If you specify a boot option that the kernel does not recognize, it does not cause an error: the unknown boot parameter will have no effect to the kernel, other than being listed in
/proc/cmdline. Then initramfs scripts or other userspace programs can look for it and use it to modify their behavior.
The unknown boot parameters are also passed to the
init process, whichever it may be (whether SysVinit, systemd or something else). In fact, this is how important troubleshooting/recovery boot options work, like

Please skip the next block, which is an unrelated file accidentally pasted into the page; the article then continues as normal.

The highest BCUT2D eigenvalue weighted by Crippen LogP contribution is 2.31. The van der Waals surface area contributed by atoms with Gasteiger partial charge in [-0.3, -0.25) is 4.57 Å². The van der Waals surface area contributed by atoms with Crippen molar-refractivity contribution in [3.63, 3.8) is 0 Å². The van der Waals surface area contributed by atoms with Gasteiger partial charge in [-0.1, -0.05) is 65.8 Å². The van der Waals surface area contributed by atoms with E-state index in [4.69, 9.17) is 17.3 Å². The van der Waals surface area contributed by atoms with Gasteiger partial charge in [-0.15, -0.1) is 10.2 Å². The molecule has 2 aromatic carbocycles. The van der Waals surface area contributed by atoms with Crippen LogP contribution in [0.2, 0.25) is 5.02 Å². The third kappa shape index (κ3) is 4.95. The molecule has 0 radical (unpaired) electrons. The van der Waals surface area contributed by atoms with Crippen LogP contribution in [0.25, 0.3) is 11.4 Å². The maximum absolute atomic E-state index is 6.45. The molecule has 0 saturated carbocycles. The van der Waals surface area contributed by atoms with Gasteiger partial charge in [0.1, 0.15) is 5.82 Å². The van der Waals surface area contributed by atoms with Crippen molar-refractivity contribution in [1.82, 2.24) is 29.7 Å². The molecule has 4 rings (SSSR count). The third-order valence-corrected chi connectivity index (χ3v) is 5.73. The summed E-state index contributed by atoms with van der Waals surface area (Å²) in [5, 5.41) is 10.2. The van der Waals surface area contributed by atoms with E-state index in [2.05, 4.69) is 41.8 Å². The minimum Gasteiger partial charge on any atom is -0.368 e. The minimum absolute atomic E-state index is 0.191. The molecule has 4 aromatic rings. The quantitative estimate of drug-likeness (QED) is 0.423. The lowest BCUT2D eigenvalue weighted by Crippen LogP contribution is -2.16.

single to boot a SysVinit system to single-user mode, or
systemd.unit=emergency.target for the closest equivalent on a system with
If your distribution uses user-space boot splash software like
plymouth, the kernel just "passes through" any
nosplash boot option to
plymouth in initramfs will check for it.
Your distribution may have other troubleshooting/recovery functions implemented as extra boot options by the initramfs generator package. In Debian/Ubuntu and related distributions, see
man 7 initramfs-tools for a list of boot options specific to initramfs files created by the
initramfs-tools package; in modern RedHat/Fedora, see